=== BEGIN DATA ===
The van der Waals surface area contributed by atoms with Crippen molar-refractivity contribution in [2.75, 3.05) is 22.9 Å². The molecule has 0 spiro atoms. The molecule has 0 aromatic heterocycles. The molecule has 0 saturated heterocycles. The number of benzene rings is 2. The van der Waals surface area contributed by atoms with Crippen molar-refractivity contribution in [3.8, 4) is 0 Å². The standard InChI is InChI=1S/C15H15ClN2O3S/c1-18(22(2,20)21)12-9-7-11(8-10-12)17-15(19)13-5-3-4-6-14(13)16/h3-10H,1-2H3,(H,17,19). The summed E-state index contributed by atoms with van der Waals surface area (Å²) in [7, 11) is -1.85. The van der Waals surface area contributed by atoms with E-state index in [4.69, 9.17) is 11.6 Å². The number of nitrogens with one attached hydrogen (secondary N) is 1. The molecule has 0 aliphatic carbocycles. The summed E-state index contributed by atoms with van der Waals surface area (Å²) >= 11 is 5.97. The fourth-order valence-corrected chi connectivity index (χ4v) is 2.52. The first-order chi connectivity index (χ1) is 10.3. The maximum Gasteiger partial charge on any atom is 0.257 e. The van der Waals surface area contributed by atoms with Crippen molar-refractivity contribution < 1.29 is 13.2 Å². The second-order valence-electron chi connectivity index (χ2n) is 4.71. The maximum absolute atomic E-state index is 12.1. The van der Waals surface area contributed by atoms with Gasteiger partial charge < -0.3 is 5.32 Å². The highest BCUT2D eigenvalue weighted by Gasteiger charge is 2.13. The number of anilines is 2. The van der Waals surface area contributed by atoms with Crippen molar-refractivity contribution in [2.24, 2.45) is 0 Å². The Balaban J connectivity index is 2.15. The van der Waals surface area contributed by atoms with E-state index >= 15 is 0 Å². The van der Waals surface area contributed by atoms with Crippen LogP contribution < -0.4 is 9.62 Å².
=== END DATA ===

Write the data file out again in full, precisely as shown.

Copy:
The van der Waals surface area contributed by atoms with Crippen molar-refractivity contribution in [2.75, 3.05) is 22.9 Å². The molecule has 0 spiro atoms. The molecule has 0 aromatic heterocycles. The molecule has 0 saturated heterocycles. The number of benzene rings is 2. The van der Waals surface area contributed by atoms with Crippen molar-refractivity contribution in [3.8, 4) is 0 Å². The standard InChI is InChI=1S/C15H15ClN2O3S/c1-18(22(2,20)21)12-9-7-11(8-10-12)17-15(19)13-5-3-4-6-14(13)16/h3-10H,1-2H3,(H,17,19). The summed E-state index contributed by atoms with van der Waals surface area (Å²) in [7, 11) is -1.85. The van der Waals surface area contributed by atoms with E-state index in [4.69, 9.17) is 11.6 Å². The number of nitrogens with one attached hydrogen (secondary N) is 1. The molecule has 0 aliphatic carbocycles. The summed E-state index contributed by atoms with van der Waals surface area (Å²) >= 11 is 5.97. The fourth-order valence-corrected chi connectivity index (χ4v) is 2.52. The first-order chi connectivity index (χ1) is 10.3. The maximum Gasteiger partial charge on any atom is 0.257 e. The van der Waals surface area contributed by atoms with Crippen molar-refractivity contribution < 1.29 is 13.2 Å². The second-order valence-electron chi connectivity index (χ2n) is 4.71. The maximum absolute atomic E-state index is 12.1. The van der Waals surface area contributed by atoms with Gasteiger partial charge < -0.3 is 5.32 Å². The highest BCUT2D eigenvalue weighted by Gasteiger charge is 2.13. The number of anilines is 2. The van der Waals surface area contributed by atoms with Crippen molar-refractivity contribution in [2.24, 2.45) is 0 Å². The Balaban J connectivity index is 2.15. The van der Waals surface area contributed by atoms with E-state index >= 15 is 0 Å². The van der Waals surface area contributed by atoms with Crippen LogP contribution < -0.4 is 9.62 Å².